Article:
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Character, Resilience, and Self-Esteem Go Hand in Hand

The choices we make in responding to our challenges reveal what we are made of.

Key points

  • Character is about how individuals live out what they believe to be true about life, people, and the world.
  • Resilience is both a reflection and a building block of character.
  • Good character is about a collection of positive traits, and it evolves, choice by choice, over the course of someone's life experiences.

“He was pompous and arrogant when we captured him, but as the days went on and he no longer had his palaces, his generals, and his handmaidens, he just became a pathetic old man,” Navy Seal Admiral William McRaven says of former Iraqi dictator Saddam Hussein in an April 2023 interview with AARP Bulletin. “Within about four or five days, you could tell that Saddam was not a leader. When you take away all the trappings, that’s when you find out the character of an individual.”

McRaven contrasted Hussein with Nelson Mandela, who spent over 27 years imprisoned in South Africa for challenging the Apartheid government. “Because Mandela had this great strength of character, he came out of prison as strong and maybe even stronger than when he went in,” says McRaven.

What is character, anyway? We could say it’s how you live out what you believe to be true about life, people, and the world. It shows in how you live and how you treat others.

Character strengths

We think of character strengths as positive qualities that are reflected in someone’s thoughts, feelings, and actions. We aspire to have such character strengths ourselves or find them in our friends, family, or others around us.

In positive psychology, many researchers use the Values in Action (VIA) Classification, which identifies 24 character strengths that are often organized under six core virtues. The virtues represent characteristics long valued by philosophers and in religious teachings. Character strengths represent the means for achieving these virtues. The VIA virtues and character strengths are:


Good character is more than just one attribute; it is really a collection of positive traits. And the good news is that research finds that positive character traits correspond to well-being, happiness, emotional and psychological health, work performance, and satisfaction.

Character strengths and resilience

To attain the level of virtue, to be fully realized and self-aware, requires us to cultivate qualities we associate with resilience—including judgment, perspective, bravery, perseverance, prudence, self-regulation, gratitude, hope, humor, and spirituality. These are among the characteristics of a resilient person.

When we face a challenge, we reveal our character—“what we are made of.” Consider Mandela’s extraordinary challenge, imprisoned for nearly three decades because of his efforts to oppose the South African government nonviolently. Yet he was able, upon his release, to have the wisdom, courage, humanity, justice, temperance, and transcendence to be able to shake hands with the prison guards who had kept him locked up for more than 27 years. He abhorred the injustice that had put him in prison, but he didn’t unjustly blame the guards for doing their jobs.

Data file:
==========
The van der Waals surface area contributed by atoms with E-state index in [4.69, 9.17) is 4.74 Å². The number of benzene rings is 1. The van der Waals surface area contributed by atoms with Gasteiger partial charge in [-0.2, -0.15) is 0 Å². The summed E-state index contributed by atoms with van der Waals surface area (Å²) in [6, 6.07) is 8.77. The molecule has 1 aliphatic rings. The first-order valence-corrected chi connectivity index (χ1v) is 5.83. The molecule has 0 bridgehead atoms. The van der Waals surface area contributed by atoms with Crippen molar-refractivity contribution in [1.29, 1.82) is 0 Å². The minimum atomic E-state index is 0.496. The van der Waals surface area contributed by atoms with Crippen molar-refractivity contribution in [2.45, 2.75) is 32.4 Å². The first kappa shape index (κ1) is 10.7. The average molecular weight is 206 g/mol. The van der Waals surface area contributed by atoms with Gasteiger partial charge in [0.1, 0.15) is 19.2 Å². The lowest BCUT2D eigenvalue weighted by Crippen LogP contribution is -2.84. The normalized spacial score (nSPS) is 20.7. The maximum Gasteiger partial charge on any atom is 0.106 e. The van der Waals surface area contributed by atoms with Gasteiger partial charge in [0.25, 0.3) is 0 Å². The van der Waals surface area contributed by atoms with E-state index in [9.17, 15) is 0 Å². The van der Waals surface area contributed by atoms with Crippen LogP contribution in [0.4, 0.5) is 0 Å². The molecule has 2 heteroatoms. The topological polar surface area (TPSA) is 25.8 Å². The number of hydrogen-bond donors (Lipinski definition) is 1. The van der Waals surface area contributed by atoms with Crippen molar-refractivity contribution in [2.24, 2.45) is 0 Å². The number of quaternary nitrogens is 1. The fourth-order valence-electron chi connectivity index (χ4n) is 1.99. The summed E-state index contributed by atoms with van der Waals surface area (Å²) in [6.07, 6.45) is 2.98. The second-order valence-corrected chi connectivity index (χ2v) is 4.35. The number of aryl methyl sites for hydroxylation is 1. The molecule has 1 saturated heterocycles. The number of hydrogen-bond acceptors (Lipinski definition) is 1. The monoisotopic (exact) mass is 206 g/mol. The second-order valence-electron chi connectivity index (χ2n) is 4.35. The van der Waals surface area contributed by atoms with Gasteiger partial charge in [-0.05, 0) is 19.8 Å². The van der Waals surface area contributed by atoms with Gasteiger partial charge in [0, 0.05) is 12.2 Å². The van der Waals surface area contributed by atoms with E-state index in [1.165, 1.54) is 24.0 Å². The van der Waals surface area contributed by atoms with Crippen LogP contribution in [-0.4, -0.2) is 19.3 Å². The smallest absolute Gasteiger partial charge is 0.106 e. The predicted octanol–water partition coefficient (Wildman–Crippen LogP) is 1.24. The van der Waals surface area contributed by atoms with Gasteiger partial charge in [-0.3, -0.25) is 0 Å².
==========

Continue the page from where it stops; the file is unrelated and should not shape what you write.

This is the man who wrote in his autobiography, Long Walk to Freedom, “I learned that courage was not the absence of fear, but the triumph over it. The brave man is not he who does not feel afraid, but he who conquers that fear.” Like the ancient Greeks, who were quite interested in the subject of courage, Mandela understood that the courageous man or woman acting from a place of humanitarianism and justice would certainly feel fear in the face of a difficult challenge—but would move forward anyway.

“Good character is not formed in a week or a month,” wrote sixth-century BCE Greek philosopher Heraclitus. “It is created little by little, day by day. Protracted and patient effort is needed to develop good character.”

Good character evolves over the course of our life experiences. Each bump in the road tests our character, measures how well we choose, gauges the degree to which we live out our ethics and morality, and shows what we’re made of. The choices we make at these moments—to bravely face the truth rather than trying to hide from it, to let tears reveal our sorrow instead of choking them back to pretend indifference, to turn away from cruel words and not return them—reveal the person we really are. These micro-choices altogether comprise the big choice of who we want to be, the person we present to the world. Strong character, resilience, authenticity, and genuine self-esteem go hand in hand.

Another quote from Nelson Mandela: “Do not judge me by my success; judge me by how many times I fell down and got back up again.” It’s in choosing to get back up after we’ve fallen—the first time or the 50th time—that we build our resilience and strengthen our character.


Q&A With William McRaven. AARP Bulletin, 64(3), 30-31.

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